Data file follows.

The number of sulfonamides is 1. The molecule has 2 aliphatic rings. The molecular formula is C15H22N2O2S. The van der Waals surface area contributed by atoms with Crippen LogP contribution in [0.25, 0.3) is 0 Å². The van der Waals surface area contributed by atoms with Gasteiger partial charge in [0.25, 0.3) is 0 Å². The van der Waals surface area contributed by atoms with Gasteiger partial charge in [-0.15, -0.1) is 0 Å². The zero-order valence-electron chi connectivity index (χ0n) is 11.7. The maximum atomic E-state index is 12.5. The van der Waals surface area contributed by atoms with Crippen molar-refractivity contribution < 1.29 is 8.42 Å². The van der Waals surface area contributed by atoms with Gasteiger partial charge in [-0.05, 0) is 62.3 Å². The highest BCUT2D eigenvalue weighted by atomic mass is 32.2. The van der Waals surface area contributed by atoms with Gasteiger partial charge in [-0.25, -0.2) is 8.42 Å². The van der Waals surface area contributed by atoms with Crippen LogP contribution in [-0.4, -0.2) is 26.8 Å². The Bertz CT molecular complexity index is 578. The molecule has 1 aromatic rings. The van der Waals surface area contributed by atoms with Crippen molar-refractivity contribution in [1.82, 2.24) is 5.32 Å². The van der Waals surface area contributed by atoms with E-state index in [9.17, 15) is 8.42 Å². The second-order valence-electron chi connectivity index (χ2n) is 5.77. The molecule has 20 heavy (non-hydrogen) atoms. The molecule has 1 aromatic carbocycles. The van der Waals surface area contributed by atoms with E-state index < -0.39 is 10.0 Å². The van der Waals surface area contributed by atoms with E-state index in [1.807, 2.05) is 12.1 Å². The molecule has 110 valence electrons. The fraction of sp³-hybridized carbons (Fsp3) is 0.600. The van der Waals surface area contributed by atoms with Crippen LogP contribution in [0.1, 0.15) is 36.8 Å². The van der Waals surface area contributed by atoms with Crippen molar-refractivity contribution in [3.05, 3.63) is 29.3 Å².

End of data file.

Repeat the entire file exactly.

The number of sulfonamides is 1. The molecule has 2 aliphatic rings. The molecular formula is C15H22N2O2S. The van der Waals surface area contributed by atoms with Crippen LogP contribution in [0.25, 0.3) is 0 Å². The van der Waals surface area contributed by atoms with Gasteiger partial charge in [0.25, 0.3) is 0 Å². The van der Waals surface area contributed by atoms with Gasteiger partial charge in [-0.15, -0.1) is 0 Å². The zero-order valence-electron chi connectivity index (χ0n) is 11.7. The maximum atomic E-state index is 12.5. The van der Waals surface area contributed by atoms with Crippen molar-refractivity contribution < 1.29 is 8.42 Å². The van der Waals surface area contributed by atoms with Gasteiger partial charge in [-0.05, 0) is 62.3 Å². The highest BCUT2D eigenvalue weighted by atomic mass is 32.2. The van der Waals surface area contributed by atoms with Gasteiger partial charge in [-0.25, -0.2) is 8.42 Å². The van der Waals surface area contributed by atoms with Crippen LogP contribution in [-0.4, -0.2) is 26.8 Å². The Bertz CT molecular complexity index is 578. The molecule has 1 aromatic rings. The van der Waals surface area contributed by atoms with Crippen molar-refractivity contribution in [1.82, 2.24) is 5.32 Å². The van der Waals surface area contributed by atoms with E-state index in [9.17, 15) is 8.42 Å². The second-order valence-electron chi connectivity index (χ2n) is 5.77. The molecule has 20 heavy (non-hydrogen) atoms. The molecule has 1 aromatic carbocycles. The van der Waals surface area contributed by atoms with E-state index < -0.39 is 10.0 Å². The van der Waals surface area contributed by atoms with E-state index in [1.807, 2.05) is 12.1 Å². The molecule has 110 valence electrons. The fraction of sp³-hybridized carbons (Fsp3) is 0.600. The van der Waals surface area contributed by atoms with Crippen LogP contribution in [0.1, 0.15) is 36.8 Å². The van der Waals surface area contributed by atoms with Crippen molar-refractivity contribution in [3.05, 3.63) is 29.3 Å².